Anne A. Madden, Ph.D.
Scientist, Explorer, Inventor.
Anne A. Madden, Ph.D., is a Postdoctoral Research Fellow in the lab of Rob Dunn at North Carolina State University and Partner at the brewing yeast company Lachancea LLC. She is a former Alfred P. Sloan Microbiology of the Built Environment Postdoctoral Fellow in the lab of Noah Fierer at the University of Colorado. She is a public speaker and frequently consults as a technology and communications strategist for various industries.
Dr. Madden received her Ph.D. in biology from Tufts University, and her undergraduate degree from Wellesley College. She is a former National Science Foundation Graduate Research Fellow, Tufts Institute of the Environment Fellow, and American Philosophical Society Lewis and Clark Fellow.
Dr. Madden’s research focuses on understanding microbial communities–often in our built environment–and deciphering the human applications of these microbes. Her work has led to the discovery of a new fungal species, novel antibiotics, patented brewing technology, commercially produced beer, new DNA based methods for detecting arthropod communities, commercially available yeast for new bread traits, and a greater understanding of the microbial life around us.
Her research has been mentioned by various media outlets including The Wall Street Journal, National Geographic, PBS News Hour, Newsweek, and Scientific American.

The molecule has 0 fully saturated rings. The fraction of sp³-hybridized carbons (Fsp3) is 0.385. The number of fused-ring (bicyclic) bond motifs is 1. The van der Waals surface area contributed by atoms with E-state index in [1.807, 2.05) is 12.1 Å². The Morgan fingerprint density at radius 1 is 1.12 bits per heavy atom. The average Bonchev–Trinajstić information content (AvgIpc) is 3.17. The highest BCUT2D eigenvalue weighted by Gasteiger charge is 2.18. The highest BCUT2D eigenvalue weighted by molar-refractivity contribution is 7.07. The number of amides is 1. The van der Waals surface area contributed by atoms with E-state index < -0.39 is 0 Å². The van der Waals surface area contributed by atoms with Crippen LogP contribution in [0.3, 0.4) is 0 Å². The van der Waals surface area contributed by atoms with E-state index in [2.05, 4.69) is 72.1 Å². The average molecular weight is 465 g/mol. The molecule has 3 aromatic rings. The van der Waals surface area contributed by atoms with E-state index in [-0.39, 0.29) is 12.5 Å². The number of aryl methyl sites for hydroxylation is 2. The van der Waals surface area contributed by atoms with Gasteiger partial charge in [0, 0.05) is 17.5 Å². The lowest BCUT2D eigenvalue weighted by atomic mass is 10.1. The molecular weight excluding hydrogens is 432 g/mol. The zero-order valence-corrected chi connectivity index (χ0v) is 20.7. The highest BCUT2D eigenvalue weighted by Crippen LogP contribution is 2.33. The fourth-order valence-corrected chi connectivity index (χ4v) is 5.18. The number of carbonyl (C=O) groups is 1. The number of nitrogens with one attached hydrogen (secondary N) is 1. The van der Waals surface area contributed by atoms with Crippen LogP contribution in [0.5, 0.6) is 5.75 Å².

Always straddling the academic and private-sectors, Dr. Madden is a former microbiologist at the pharmaceutical company Novobiotic Pharmaceuticals LLC, and frequently consults as a technology strategist for various industries. She publishes in peer-reviewed journals and has been a contributor to various popular science blogs and podcasts. She is a public and keynote speaker, having presented alongside Elon Musk and the Pope at the 2017 international TED conference, as well as presenting at TEDx Charlotte, the World Beer Festival, Story Collider, multiple museums, international scientific conferences on three continents, and in classrooms across the USA.
When not wrangling microorganisms, or working hip-deep in DNA sequences, she can be found motorcycling through the streets of Boston, or wearing inappropriately tall stilettos in labs. Arguably, she has some of the most famous hair in science.
**((Photo Credits: Header: Smith&Nasht, Ad Madden, AAM, Ad Madden, AAM with assistance from the Center for Nanofabrication at CU Boulder. Images can only be used with explicit written permission. ))**
### CONTACT ###
Labs I work in – Webpages: robdunnlab.com